The other day, Wild Thing and I were talking with friends about the Gloucester Cheese Roll. Unlike an egg roll, which in Britain is an egg on a roll and not (as it is in the U.S.) Chinese veggies and sometimes meat or seafood deep-fried inside a wrapper, this is not cheese on a roll but an event where people chase a wheel of cheese down a very steep hill. (The event is also called the Cheese Rolling and the Cheese Race, but let’s stick with the more confusing name, please.)
In Britain, what Americans call an egg roll is called a spring roll. In the U.S., a spring roll is an unfried egg roll and in case you need to know, I like them better. That’s all as irrelevant as it is confusing, which is why I include it.
For endless images not of an egg roll but of the cheese roll follow this link.
But back to the event: The winner of the race gets to keep the cheese. The ambulances at the bottom get to carry selected losers to the emergency room, which in Britain is called Accident and Emergency.
That business about the ambulances? That’s not a joke.
“Why,” I asked (and you may need to be reminded at this point that I was sitting around with Wild Thing and our friends), “do people do this?”
“Boredom,” D. said.
Both friends, irrelevantly, have names that begin with D.
“Think of it as a Saturday night in February in a small-town Minnesota bar,” Wild Thing said. “A couple of people go outside and punch each other, then they come back inside and everybody keeps drinking.”
I never lived in small-town Minnesota, but Wild Thing did, so I’m going to have to take her word for this. I do understand boredom, but my way of dealing with it doesn’t usually involve hospitals. So I told D. and D. about our village’s earring fishing contest, which is an ordinary enough fishing contest except the contestants have to use an earring as a lure. It’s been running for a few years. I told them about the Boscastle raft race, in which the teams build rafts but can’t use anything nautical. Last year was its first year. My favorite entry lost. In fact, it sank. It was a picnic table on beer kegs, with a parasol that blew off either before the race started or right after. If I remember correctly, the raft was paddled with skateboards. Still, no ambulances were harmed in the making of either the race or the fishing contest (although the contest didn’t amuse the fish particularly), so I have less trouble understanding them.
From what I’ve seen on the internet, the official cheese roll ended a few years ago, when it couldn’t get insurance, and it’s now organized by an informal (and presumably un-suable) group. The mention of insurance reminded D. (well, one of them) of the flaming tar barrel race in Ottery St. Mary, which went on safely for years, even though people were racing around with, yes, flaming tar barrels, until some idiot tossed an aerosol can into one, and the can did what aerosol cans do when exposed to flaming tar: It blew up. No one—as far as I know—was hurt, but I’m willing to bet a lot of people were scared shitless.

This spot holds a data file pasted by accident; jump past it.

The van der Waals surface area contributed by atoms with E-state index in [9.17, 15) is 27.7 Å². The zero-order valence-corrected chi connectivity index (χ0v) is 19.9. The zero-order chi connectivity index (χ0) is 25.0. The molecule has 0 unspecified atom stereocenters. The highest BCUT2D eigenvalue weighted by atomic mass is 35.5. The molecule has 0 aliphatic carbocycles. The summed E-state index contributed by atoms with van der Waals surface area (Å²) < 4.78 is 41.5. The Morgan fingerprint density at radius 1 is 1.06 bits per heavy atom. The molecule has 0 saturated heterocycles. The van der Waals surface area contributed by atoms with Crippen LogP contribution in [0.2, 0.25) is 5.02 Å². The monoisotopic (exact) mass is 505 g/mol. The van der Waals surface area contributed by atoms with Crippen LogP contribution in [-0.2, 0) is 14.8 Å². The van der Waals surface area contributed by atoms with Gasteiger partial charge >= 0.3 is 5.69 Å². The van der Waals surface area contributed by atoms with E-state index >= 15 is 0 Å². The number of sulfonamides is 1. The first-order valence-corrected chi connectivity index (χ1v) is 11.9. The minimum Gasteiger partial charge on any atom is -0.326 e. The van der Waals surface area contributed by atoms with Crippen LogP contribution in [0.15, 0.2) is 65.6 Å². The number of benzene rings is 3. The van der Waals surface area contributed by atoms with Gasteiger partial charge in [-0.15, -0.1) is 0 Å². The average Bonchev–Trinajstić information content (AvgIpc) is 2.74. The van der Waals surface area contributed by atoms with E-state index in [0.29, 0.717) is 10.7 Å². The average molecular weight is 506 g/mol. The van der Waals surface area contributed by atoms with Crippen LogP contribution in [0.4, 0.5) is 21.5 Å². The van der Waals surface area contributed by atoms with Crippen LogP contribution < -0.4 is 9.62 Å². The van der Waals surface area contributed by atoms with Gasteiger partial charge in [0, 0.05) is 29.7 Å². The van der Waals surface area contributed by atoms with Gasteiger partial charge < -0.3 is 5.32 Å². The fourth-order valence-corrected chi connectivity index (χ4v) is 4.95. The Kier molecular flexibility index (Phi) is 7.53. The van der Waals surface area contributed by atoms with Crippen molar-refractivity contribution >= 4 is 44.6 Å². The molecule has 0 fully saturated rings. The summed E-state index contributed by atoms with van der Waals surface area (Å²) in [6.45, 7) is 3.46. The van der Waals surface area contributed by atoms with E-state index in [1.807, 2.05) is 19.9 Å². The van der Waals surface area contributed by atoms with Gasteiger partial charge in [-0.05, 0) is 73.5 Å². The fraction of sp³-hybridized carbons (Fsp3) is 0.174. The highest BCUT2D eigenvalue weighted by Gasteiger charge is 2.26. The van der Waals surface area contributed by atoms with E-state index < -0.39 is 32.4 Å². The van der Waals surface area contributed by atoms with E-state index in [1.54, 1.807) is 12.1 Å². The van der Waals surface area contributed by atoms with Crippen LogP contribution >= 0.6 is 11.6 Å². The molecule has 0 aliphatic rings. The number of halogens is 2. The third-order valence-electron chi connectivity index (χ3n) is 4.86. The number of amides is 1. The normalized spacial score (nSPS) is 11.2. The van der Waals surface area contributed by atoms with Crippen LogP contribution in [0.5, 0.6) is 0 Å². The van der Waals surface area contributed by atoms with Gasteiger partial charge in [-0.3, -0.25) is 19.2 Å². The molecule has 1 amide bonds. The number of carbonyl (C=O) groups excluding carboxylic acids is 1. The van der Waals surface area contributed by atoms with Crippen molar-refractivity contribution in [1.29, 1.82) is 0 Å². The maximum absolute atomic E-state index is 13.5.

The race continues. I don’t know what they do about insurance. Or aerosol cans and idiots.
The events we talked about fall into two categories: new and ancient. Many of the ancient ones seem to reach back to pre-Christian times and then piggyback themselves onto more recent holidays—May Day; Guy Fawkes Day. You can see the echoes of spring fertility celebrations, of the fall equinox. The tar barrel race is in the fall and you get fire, and days growing shorter. It’s insane, but I do see a connection. The cheese roll, though? It’s in the spring and I may be missing something, but it doesn’t strike me as an obvious way to celebrate the earth’s fertility.
What does it say about a culture that it creates these wonderful, lunatic events? I don’t have a clue, but I do know that they’re not commercial inventions, and they’re not the synthetic creations of a bunch of people nostalgic for the good olde days when knights were bolde and old crones knew the use of every weed that grew in the hedges. They’re created by real people, in place after place. Sort of like weeds, since I just mentioned them. No one plants them; they just grow. If you want folk culture, you could do worse than look here. And I can’t help imagining that they all start in the pub. Go back to Wild Thing’s February small-town Minnesota bar. Boredom plus beer. What could be more powerful? But instead of a simple brawl, these are elaborate events that demand months of planning. Commit-tees. Meetings. Ambulances. Delayed gratification, if you like. Which may be a good thing and may not be. If what you really want is the adrenaline of a fight, you probably fall on the not side. You end up starting a war. Or running through the streets with a flaming tar barrel. Or getting someone else to do it while you stand on the sidelines with a starter’s pistol, you clever devil.
In the interests of learning more about my new home, I hope to get to this year’s cheese roll, and to report back. If all goes well, we’ll discuss the tar barrel race. I make no promises.
The cheese roll is in May and I’m keeping my eye on the calendar.